Published: Sep 08, 2012 10:15 AM
Modified: Sep 08, 2012 10:16 AM
This time, you – you personally – need to get off your backside and get involved in your government.
Not only is it the right thing to do; it’s a matter of your own self-preservation.
A developer and certain members of the Chapel Hill Town Council are banking on you sleeping through the vote on the Charterwood-development proposal on Sept. 12.
What is so dangerous about the way the approval process for this project has taken place is that the developer has pulled a legal maneuver that sidesteps the residents’ right to a protest-petition against a development project they don’t want.
A law has been on the books in North Carolina since 1923 that protects us all from unwanted or unreasonable developments.
It allows residents in neighborhoods within 100 feet of a proposed development to gather signatures and submit a protest-petition to their local government.
This triggers the need for a “super majority” vote to approve a project, not just a simple majority.
It represents the last line of defense we all have against developments we don’t want ... until now.
In an admittedly brilliant legal move, the developer of the Charterwood project simply juggled the property into tracts to essentially create a “spike strip” buffer zone of 105 feet.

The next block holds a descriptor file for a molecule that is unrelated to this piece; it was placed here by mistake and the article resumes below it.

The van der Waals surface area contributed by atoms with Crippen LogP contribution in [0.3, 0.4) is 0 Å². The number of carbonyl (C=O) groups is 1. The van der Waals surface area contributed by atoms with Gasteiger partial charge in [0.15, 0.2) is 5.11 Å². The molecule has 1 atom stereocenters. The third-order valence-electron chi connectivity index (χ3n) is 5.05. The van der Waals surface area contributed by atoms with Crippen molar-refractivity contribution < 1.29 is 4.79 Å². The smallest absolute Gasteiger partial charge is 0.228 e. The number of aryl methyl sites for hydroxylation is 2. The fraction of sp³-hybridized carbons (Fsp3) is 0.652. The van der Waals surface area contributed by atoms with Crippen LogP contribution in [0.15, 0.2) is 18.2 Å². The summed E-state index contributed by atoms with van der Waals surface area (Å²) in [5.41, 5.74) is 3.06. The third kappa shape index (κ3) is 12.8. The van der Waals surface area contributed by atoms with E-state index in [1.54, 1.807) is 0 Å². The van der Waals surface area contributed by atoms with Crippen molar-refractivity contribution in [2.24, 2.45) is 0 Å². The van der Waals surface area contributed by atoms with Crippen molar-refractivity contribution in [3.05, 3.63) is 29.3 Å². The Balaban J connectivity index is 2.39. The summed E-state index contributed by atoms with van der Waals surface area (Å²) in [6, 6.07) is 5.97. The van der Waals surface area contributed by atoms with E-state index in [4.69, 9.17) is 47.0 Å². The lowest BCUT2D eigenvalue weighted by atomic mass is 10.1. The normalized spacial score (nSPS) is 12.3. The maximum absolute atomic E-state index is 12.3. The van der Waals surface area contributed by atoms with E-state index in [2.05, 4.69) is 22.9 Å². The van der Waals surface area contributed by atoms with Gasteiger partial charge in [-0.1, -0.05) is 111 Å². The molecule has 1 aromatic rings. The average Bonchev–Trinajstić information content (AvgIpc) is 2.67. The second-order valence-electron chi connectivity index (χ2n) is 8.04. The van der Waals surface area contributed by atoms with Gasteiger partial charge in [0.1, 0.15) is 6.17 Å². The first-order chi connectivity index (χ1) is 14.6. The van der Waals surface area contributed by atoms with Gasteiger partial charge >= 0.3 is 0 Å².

That subsequently killed residents’ rights to present a protest-petition to Town Council by merely adding five feet of green space.
Is it legal? Yes.
Is it ethical? You decide.
In my opinion, hearing and addressing citizens’ concerns is honorable; but legal maneuvers around them in order to permanently silence the voice of protesting citizens is never ethical.
But what about the Chapel Hill mayor’s and town council’s book?
If Charterwood is approved as now proposed, there isn’t a single neighborhood in Chapel Hill or its associate extra-territorial jurisdiction areas that will be safe from any developers’ whims.
Without the rights associated with the protest-petition, we have no say in what happens to our own neighborhoods beyond essentially begging the Town Council to do the right thing on our behalf.
It is not the Town Council’s job to make developers profitable or even whole.
First and foremost, it is their job to protect the rights of the citizenry.
Above all else, this
is good stewardship.
So which is it, Chapel Hill Mayor Mark Kleinschmidt and Chapel Hill Town Council members Ed Harrison, Donna Bell, Matt Czajkowski, Laurin Easthom, Gene Pease, Penny Rich, Lee Storrow and Jim Ward?
Do you represent the rights of citizens in your town and the residents in your adopted ETJs to have a true voice in their government, the government for which you have current stewardship?
Or do you support developers not adapting to neighborhood concerns, but merely circumventing them as they dangle the promise of fat wallets in front of the town like a carrot before a hungry rabbit?
Where do you stand?